30 days is given by many translators as a grace period - I don't see why you should have to wait that long. It's not good to trust in the thirty-day grace period. Especially if you are dealing with agencies that don't want to pay professional rates - and there are way too many of them. So don't deal with them at all.

A lot of times, this so-called "standard" waiting period (by the way, there is no official standard!!! to have to wait for payment in our industry, it's only a wide-spread bad practice) is abused by bad clients/agencies who think they must be allowed to wait until the end client has paid them and only then have to pay us, the translators. That's completely wrong and the article above talks about that, you just have to read it.

If you allow for that reasoning, the next thing you hear after 30 days is "sorry, we can't pay you yet, we haven't been paid ourselves."
No - your business relationship is between you and the person or agency that ordered the translation or whatever language service from you. They better have the money to pay you the day you deliver the project.

Are there any exceptions regarding accepting someone else's terms? There probably are just a few. When you deal with a book publisher for example. But again, you will need to understand how "low" is clearly unacceptable.

And my thoughts regarding PO and "accepting projects":
Yes, I do recommend always getting a PO or contract - but make sure the PO reflects YOUR terms. A PO will do with professional agencies. But for large projects and new clients, no matter who orders it, I issue my own signed contract which the client has to co-sign. I don't sign contracts or forms of other people - except as I explained above. I am the service provider, and the clients need to abide by my terms or I will not take on the project. It's a crucial principle for freelance translators.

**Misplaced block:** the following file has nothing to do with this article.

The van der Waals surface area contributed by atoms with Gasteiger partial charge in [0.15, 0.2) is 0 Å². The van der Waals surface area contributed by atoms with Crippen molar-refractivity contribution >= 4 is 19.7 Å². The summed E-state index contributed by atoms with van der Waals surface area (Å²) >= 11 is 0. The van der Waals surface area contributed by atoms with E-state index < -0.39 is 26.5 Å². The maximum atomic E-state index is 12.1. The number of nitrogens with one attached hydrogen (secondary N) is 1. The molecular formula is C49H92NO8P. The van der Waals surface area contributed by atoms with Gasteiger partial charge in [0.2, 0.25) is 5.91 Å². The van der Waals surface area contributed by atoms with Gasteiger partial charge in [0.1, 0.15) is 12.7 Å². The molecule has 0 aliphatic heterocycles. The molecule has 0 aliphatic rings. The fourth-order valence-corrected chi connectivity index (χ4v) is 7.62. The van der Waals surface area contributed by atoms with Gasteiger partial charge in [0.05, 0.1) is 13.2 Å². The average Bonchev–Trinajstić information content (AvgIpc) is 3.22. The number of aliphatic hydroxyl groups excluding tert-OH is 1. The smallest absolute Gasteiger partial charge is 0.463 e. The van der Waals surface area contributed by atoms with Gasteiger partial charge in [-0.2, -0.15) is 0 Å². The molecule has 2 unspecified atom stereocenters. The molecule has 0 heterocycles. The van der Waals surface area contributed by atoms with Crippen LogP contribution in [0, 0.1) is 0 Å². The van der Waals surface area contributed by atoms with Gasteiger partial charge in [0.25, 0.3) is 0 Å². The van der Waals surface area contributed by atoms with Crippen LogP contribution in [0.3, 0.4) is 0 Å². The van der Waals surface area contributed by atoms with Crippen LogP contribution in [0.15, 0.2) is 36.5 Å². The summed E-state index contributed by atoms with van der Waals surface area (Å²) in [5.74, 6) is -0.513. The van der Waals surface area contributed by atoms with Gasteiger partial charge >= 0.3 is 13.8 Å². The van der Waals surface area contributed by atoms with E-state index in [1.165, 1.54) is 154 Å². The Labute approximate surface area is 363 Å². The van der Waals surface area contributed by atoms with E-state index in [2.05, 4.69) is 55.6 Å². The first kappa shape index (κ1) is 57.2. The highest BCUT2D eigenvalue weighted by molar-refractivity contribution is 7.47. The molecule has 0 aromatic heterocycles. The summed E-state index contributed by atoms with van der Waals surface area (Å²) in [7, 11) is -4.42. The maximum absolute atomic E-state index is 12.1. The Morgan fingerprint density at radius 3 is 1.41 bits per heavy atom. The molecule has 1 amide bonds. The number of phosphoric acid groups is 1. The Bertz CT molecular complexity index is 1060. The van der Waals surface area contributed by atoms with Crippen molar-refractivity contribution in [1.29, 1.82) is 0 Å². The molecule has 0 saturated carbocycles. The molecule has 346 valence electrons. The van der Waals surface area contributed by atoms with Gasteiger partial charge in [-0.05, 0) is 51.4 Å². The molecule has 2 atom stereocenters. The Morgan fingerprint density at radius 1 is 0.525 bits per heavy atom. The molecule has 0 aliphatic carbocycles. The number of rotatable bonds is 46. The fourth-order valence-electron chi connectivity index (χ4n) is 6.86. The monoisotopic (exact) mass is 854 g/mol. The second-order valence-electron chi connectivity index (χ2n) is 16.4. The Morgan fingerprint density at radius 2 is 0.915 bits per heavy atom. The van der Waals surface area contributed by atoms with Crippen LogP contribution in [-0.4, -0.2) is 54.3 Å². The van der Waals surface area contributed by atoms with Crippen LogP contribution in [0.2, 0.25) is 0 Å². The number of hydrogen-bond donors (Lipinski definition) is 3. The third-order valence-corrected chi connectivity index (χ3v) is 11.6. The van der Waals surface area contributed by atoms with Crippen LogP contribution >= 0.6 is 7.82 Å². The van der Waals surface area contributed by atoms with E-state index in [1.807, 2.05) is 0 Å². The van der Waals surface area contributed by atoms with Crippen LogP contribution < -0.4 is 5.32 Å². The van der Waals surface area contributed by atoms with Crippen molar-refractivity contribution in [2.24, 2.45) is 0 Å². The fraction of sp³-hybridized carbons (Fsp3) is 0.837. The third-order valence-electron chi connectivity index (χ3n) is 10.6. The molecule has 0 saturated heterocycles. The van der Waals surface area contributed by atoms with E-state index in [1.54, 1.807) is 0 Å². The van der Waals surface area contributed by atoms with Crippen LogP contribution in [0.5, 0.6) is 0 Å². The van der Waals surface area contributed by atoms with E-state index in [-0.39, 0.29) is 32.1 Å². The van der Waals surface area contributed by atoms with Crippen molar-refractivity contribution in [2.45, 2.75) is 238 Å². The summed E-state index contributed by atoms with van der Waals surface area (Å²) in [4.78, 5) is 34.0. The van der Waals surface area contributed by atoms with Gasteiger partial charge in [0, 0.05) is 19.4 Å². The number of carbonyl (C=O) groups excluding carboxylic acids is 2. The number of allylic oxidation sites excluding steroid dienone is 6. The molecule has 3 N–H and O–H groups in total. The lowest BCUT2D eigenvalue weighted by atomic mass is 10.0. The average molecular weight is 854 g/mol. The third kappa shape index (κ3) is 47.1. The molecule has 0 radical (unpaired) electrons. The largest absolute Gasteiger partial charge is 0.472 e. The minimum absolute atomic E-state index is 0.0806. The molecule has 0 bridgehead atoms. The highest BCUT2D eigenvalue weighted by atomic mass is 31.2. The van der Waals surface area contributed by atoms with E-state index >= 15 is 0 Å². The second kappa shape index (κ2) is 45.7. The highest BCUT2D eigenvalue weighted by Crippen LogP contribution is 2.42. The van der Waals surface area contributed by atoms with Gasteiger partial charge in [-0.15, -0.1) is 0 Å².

Is there room for negotiation? Hardly.
Also, for very large projects or with new clients, consider up-front payments or a certain percentage of your fee due up front.

The good news: there are good clients out there who are willing to work with professionals on a professional basis.

B

[Edited at 2014-06-30 04:22 GMT]


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Samuel Murray  Identity Verified
Netherlands
Local time: 15:10
Member (2006)
English to Afrikaans
+ ...
Business through ProZ.com Jun 30, 2014

Sheila Wilson wrote:
We don't actually do business through ProZ.com, as happens on many freelancers' sites. ProZ.com [only puts] us in touch with potential clients. ... It's up to us to negotiate with clients, work with them, collect our payments etc.


That is true for the most part, although I do recall that there is one, small, relatively unknown feature on ProZ.com whereby clients can actually post jobs that go via ProZ.com (whereby all of the translator's contact with the client is through ProZ.com's system). I can't find it now.

However, to confirm, what you wrote was what I would have written too. On some other sites, all or most communication between the translator and client takes place via the web site, and the client pays the translator via the web site, and the web site takes a commission off the payment, but ProZ.com does not work like that. ProZ.com only brings clients and translators together, but after a client has found a translator, he and the translator has to communicate with each directly and do things like they would have done if they had found each other in the Yellow Pages.


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Vladislav.

Local time: 16:10
English to Russian
+ ...
TOPIC STARTER
Translation work on Proz.com Jul 2, 2014

Thank you for the valuable advice and explaining how things work on this website. Although I have never done a single project on Proz.com because of the high competition, I will try to make improvements in how I approach translation projects.